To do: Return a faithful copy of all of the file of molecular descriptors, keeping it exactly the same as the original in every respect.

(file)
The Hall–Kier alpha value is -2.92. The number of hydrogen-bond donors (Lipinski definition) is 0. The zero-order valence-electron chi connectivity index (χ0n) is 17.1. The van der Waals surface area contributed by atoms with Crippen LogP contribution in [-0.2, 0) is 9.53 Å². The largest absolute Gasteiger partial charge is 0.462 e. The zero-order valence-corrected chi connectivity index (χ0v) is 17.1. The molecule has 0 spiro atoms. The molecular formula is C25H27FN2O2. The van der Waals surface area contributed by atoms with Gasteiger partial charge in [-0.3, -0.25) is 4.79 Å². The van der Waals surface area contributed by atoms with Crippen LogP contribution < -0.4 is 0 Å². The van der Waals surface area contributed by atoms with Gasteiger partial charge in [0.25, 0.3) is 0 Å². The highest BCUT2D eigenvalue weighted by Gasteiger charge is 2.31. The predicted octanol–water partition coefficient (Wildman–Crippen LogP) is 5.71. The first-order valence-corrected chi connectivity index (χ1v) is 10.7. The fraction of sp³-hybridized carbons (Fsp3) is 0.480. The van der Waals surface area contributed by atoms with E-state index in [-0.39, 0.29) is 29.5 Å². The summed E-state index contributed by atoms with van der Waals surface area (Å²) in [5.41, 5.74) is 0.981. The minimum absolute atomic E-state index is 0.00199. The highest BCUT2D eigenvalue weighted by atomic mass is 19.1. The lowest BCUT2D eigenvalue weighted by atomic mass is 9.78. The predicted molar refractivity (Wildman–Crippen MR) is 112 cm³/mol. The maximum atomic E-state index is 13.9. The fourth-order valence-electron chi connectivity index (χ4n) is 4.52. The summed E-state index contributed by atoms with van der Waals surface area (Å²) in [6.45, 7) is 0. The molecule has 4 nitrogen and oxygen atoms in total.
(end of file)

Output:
The Hall–Kier alpha value is -2.92. The number of hydrogen-bond donors (Lipinski definition) is 0. The zero-order valence-electron chi connectivity index (χ0n) is 17.1. The van der Waals surface area contributed by atoms with Crippen LogP contribution in [-0.2, 0) is 9.53 Å². The largest absolute Gasteiger partial charge is 0.462 e. The zero-order valence-corrected chi connectivity index (χ0v) is 17.1. The molecule has 0 spiro atoms. The molecular formula is C25H27FN2O2. The van der Waals surface area contributed by atoms with Gasteiger partial charge in [-0.3, -0.25) is 4.79 Å². The van der Waals surface area contributed by atoms with Crippen LogP contribution < -0.4 is 0 Å². The van der Waals surface area contributed by atoms with Gasteiger partial charge in [0.25, 0.3) is 0 Å². The highest BCUT2D eigenvalue weighted by Gasteiger charge is 2.31. The predicted octanol–water partition coefficient (Wildman–Crippen LogP) is 5.71. The first-order valence-corrected chi connectivity index (χ1v) is 10.7. The fraction of sp³-hybridized carbons (Fsp3) is 0.480. The van der Waals surface area contributed by atoms with E-state index in [-0.39, 0.29) is 29.5 Å². The summed E-state index contributed by atoms with van der Waals surface area (Å²) in [5.41, 5.74) is 0.981. The minimum absolute atomic E-state index is 0.00199. The highest BCUT2D eigenvalue weighted by atomic mass is 19.1. The lowest BCUT2D eigenvalue weighted by atomic mass is 9.78. The predicted molar refractivity (Wildman–Crippen MR) is 112 cm³/mol. The maximum atomic E-state index is 13.9. The fourth-order valence-electron chi connectivity index (χ4n) is 4.52. The summed E-state index contributed by atoms with van der Waals surface area (Å²) in [6.45, 7) is 0. The molecule has 4 nitrogen and oxygen atoms in total.